Published: 08:09, 08 May 2019
| Updated: 08:42, 08 May 2019
Without any knowledge of The Girl on The Train except for the eerie posters of Emily Blunt starring out a window, I didn’t know what to expect.
The story is based on the book written by Paula Hawkins about a woman who sees a couple in their home on her train journey every day.
And when the woman goes missing, she seems to have a connection to her - despite having never met her.
Samantha Womack played a good drunk. She sounded uninterested in the first half. She seemed to shout her lines and was hard to sympathise with.
But as the shock of the end of act one hit and she returned sober with a new determination and focus, she beautifully acted the emotional scenes as the truth began to unravel.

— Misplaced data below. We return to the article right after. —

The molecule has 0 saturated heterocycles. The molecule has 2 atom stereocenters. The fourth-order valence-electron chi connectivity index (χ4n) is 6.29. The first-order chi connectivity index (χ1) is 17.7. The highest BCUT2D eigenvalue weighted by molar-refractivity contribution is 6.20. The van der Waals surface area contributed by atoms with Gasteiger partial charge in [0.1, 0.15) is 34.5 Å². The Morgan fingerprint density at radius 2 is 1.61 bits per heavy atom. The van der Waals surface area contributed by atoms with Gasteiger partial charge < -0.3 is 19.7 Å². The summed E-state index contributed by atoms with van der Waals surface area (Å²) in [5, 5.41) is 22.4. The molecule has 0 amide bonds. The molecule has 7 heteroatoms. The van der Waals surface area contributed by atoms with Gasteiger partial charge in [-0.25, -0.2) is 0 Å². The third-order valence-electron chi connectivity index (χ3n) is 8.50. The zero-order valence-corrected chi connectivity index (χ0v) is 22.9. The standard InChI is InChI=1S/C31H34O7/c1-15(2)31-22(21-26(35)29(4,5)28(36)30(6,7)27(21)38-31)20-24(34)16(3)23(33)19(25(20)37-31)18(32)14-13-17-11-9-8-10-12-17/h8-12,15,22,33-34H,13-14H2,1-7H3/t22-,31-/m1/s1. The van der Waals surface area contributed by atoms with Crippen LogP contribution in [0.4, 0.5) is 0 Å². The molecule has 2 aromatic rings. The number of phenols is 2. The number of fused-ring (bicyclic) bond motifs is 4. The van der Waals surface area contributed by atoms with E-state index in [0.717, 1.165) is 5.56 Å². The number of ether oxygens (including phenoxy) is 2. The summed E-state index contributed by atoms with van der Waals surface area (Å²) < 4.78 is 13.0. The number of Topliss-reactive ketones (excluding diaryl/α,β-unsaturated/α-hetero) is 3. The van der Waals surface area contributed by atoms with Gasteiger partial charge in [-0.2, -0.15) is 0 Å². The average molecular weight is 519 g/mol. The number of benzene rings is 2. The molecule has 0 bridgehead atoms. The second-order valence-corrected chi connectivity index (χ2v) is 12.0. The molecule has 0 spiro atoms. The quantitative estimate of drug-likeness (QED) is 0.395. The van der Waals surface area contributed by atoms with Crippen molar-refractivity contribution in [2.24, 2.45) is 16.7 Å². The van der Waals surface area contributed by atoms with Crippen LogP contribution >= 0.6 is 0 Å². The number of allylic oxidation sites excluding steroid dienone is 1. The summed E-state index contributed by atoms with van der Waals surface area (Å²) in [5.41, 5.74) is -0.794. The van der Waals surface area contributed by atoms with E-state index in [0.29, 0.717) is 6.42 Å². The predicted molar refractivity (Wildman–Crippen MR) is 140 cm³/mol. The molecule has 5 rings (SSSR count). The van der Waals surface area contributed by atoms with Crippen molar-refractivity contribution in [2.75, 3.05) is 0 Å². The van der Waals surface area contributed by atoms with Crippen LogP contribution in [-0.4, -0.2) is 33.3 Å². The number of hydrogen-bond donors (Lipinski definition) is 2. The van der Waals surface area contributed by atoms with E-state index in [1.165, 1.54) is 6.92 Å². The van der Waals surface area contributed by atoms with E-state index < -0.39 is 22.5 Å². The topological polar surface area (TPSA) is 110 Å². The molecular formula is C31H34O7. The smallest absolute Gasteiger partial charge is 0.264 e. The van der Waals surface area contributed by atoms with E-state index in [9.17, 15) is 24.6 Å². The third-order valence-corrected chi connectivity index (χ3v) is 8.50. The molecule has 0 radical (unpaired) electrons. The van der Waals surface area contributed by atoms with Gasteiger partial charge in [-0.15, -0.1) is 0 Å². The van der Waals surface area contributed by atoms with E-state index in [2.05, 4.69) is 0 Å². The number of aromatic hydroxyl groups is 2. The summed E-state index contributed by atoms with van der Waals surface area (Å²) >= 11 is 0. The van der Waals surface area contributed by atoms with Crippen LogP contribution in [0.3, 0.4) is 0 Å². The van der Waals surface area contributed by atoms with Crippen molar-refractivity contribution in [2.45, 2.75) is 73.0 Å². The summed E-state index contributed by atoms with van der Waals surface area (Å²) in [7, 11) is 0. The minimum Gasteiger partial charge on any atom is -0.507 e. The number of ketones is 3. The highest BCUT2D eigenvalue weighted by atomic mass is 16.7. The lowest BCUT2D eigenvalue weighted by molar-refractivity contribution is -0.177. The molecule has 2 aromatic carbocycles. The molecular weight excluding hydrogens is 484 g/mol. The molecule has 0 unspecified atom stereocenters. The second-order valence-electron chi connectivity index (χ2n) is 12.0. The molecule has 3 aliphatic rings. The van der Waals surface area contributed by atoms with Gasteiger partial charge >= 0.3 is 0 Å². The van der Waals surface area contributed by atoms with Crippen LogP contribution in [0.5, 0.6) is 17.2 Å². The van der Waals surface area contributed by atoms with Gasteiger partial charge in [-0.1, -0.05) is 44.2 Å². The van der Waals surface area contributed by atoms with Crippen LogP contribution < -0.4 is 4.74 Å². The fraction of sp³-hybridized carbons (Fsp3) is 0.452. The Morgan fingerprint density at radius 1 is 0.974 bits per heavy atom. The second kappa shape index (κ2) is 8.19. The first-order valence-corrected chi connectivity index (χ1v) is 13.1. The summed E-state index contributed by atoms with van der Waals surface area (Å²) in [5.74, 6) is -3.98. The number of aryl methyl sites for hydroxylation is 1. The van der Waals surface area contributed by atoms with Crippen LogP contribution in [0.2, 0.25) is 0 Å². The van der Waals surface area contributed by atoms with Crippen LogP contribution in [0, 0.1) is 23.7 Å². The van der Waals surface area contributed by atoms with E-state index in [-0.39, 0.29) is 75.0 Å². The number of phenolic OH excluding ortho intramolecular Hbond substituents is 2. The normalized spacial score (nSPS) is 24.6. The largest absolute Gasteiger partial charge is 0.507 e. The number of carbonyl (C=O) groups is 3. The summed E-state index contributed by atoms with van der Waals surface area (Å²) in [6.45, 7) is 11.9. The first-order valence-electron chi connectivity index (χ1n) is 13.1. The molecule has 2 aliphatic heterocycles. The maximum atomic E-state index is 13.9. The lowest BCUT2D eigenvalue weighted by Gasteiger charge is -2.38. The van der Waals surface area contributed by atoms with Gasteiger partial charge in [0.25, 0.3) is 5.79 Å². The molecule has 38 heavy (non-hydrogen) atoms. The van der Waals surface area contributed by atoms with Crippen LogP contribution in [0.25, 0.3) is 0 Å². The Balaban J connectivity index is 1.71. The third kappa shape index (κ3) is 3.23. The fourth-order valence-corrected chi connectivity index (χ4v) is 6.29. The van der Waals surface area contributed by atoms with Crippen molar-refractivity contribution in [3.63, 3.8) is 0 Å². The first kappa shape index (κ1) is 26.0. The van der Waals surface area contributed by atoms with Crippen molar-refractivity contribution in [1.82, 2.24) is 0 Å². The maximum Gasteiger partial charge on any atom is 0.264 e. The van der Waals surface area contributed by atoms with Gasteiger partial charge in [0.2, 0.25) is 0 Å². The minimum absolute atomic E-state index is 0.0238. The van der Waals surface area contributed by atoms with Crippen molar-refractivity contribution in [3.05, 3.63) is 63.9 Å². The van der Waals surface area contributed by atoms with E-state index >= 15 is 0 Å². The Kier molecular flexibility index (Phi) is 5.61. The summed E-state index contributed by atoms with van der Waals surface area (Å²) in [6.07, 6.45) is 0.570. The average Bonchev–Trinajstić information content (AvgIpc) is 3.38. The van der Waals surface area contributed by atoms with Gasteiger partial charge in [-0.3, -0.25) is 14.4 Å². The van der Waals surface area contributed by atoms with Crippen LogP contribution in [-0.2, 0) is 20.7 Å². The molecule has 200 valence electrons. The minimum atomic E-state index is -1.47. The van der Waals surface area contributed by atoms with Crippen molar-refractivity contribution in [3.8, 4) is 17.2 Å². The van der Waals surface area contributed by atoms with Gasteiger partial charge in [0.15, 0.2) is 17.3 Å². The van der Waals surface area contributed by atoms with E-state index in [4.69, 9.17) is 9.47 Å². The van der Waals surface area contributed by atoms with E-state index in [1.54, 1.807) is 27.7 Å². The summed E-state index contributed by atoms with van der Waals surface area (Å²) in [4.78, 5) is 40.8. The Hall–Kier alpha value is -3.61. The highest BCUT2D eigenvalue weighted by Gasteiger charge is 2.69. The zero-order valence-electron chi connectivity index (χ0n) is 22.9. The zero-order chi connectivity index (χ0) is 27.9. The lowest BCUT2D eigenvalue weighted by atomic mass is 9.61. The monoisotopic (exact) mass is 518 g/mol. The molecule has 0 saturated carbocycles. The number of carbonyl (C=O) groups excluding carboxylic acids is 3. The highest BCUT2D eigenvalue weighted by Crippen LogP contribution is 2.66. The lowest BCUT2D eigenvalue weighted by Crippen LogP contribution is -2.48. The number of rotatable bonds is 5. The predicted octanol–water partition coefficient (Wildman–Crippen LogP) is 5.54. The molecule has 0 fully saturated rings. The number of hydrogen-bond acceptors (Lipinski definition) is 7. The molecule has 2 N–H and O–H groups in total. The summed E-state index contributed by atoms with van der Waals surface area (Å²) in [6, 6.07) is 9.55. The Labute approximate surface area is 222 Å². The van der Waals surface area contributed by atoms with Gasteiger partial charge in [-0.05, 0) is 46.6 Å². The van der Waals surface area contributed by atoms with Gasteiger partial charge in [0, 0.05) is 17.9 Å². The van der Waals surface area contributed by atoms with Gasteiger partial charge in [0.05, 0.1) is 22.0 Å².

The twists, multiple suspects and the complex family issues we expect from a good crime book were played out in front of the audience.
Unlike in the film, so I’m told, there’s the occasional comedic moment that tickles the audience. The unassuming star was DI Gaskill. He’s the only character that can be trusted and his wit was a nice break from the gloom of the story.
What was most impressive was the use of the set.
What stage managers and directors don’t have in big movie budgets and clever camera angles, they made up for in creativity.
The train across the middle of the stage with a window in to Megan’s home, the balcony as a place for retelling tales and the lighting and music added to the atmosphere.
And, watch out for that train!
More by this authorAmy Nickalls